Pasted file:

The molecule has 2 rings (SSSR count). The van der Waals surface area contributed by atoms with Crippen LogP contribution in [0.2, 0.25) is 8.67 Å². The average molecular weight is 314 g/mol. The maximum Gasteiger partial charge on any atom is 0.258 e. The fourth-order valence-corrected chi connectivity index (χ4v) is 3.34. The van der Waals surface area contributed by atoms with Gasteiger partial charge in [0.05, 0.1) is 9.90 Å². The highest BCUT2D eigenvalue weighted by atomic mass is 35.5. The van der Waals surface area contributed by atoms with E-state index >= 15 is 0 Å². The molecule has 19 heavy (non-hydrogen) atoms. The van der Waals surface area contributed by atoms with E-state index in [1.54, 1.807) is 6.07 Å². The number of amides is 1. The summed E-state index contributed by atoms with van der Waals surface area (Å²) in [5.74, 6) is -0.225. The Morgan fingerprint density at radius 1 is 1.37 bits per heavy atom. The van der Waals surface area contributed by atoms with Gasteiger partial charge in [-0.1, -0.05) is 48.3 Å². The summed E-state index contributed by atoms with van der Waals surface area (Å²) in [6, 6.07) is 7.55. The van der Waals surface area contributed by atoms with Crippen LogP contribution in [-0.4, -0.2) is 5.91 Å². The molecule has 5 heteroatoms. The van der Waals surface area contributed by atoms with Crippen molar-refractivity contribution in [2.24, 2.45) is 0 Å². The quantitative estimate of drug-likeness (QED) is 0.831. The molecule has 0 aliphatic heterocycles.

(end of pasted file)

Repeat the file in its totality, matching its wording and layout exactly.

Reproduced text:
The molecule has 2 rings (SSSR count). The van der Waals surface area contributed by atoms with Crippen LogP contribution in [0.2, 0.25) is 8.67 Å². The average molecular weight is 314 g/mol. The maximum Gasteiger partial charge on any atom is 0.258 e. The fourth-order valence-corrected chi connectivity index (χ4v) is 3.34. The van der Waals surface area contributed by atoms with Gasteiger partial charge in [0.05, 0.1) is 9.90 Å². The highest BCUT2D eigenvalue weighted by atomic mass is 35.5. The van der Waals surface area contributed by atoms with E-state index >= 15 is 0 Å². The molecule has 19 heavy (non-hydrogen) atoms. The van der Waals surface area contributed by atoms with E-state index in [1.54, 1.807) is 6.07 Å². The number of amides is 1. The summed E-state index contributed by atoms with van der Waals surface area (Å²) in [5.74, 6) is -0.225. The Morgan fingerprint density at radius 1 is 1.37 bits per heavy atom. The van der Waals surface area contributed by atoms with Gasteiger partial charge in [-0.1, -0.05) is 48.3 Å². The summed E-state index contributed by atoms with van der Waals surface area (Å²) in [6, 6.07) is 7.55. The van der Waals surface area contributed by atoms with Crippen LogP contribution in [-0.4, -0.2) is 5.91 Å². The molecule has 5 heteroatoms. The van der Waals surface area contributed by atoms with Crippen molar-refractivity contribution in [2.24, 2.45) is 0 Å². The quantitative estimate of drug-likeness (QED) is 0.831. The molecule has 0 aliphatic heterocycles.